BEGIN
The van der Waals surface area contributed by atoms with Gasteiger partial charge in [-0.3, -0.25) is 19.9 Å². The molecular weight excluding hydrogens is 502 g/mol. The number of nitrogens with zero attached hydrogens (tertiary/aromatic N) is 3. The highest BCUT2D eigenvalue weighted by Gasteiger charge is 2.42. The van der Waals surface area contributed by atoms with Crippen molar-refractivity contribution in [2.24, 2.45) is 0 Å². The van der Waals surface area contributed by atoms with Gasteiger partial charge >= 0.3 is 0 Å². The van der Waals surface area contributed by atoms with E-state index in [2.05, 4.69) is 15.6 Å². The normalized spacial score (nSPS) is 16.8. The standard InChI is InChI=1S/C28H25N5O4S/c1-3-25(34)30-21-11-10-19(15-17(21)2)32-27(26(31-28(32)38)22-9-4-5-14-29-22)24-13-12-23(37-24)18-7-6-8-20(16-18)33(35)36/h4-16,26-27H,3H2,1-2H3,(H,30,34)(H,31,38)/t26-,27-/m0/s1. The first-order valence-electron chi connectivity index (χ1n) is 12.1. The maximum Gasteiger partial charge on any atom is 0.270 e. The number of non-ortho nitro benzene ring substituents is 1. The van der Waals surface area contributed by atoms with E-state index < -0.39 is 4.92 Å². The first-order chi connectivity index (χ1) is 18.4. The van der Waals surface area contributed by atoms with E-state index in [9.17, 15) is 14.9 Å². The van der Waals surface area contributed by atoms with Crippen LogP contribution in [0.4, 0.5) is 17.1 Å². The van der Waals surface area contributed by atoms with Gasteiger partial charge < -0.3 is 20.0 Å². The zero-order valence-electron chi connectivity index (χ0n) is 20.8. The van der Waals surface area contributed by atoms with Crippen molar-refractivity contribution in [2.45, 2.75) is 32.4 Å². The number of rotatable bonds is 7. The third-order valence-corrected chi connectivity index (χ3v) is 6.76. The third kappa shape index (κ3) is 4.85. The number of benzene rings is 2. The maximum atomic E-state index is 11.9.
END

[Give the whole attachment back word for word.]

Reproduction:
The van der Waals surface area contributed by atoms with Gasteiger partial charge in [-0.3, -0.25) is 19.9 Å². The molecular weight excluding hydrogens is 502 g/mol. The number of nitrogens with zero attached hydrogens (tertiary/aromatic N) is 3. The highest BCUT2D eigenvalue weighted by Gasteiger charge is 2.42. The van der Waals surface area contributed by atoms with Crippen molar-refractivity contribution in [2.24, 2.45) is 0 Å². The van der Waals surface area contributed by atoms with Gasteiger partial charge >= 0.3 is 0 Å². The van der Waals surface area contributed by atoms with E-state index in [2.05, 4.69) is 15.6 Å². The normalized spacial score (nSPS) is 16.8. The standard InChI is InChI=1S/C28H25N5O4S/c1-3-25(34)30-21-11-10-19(15-17(21)2)32-27(26(31-28(32)38)22-9-4-5-14-29-22)24-13-12-23(37-24)18-7-6-8-20(16-18)33(35)36/h4-16,26-27H,3H2,1-2H3,(H,30,34)(H,31,38)/t26-,27-/m0/s1. The first-order valence-electron chi connectivity index (χ1n) is 12.1. The maximum Gasteiger partial charge on any atom is 0.270 e. The number of non-ortho nitro benzene ring substituents is 1. The van der Waals surface area contributed by atoms with E-state index < -0.39 is 4.92 Å². The first-order chi connectivity index (χ1) is 18.4. The van der Waals surface area contributed by atoms with E-state index in [9.17, 15) is 14.9 Å². The van der Waals surface area contributed by atoms with Crippen LogP contribution in [0.4, 0.5) is 17.1 Å². The van der Waals surface area contributed by atoms with Gasteiger partial charge < -0.3 is 20.0 Å². The zero-order valence-electron chi connectivity index (χ0n) is 20.8. The van der Waals surface area contributed by atoms with Crippen molar-refractivity contribution in [2.45, 2.75) is 32.4 Å². The number of rotatable bonds is 7. The third-order valence-corrected chi connectivity index (χ3v) is 6.76. The third kappa shape index (κ3) is 4.85. The number of benzene rings is 2. The maximum atomic E-state index is 11.9.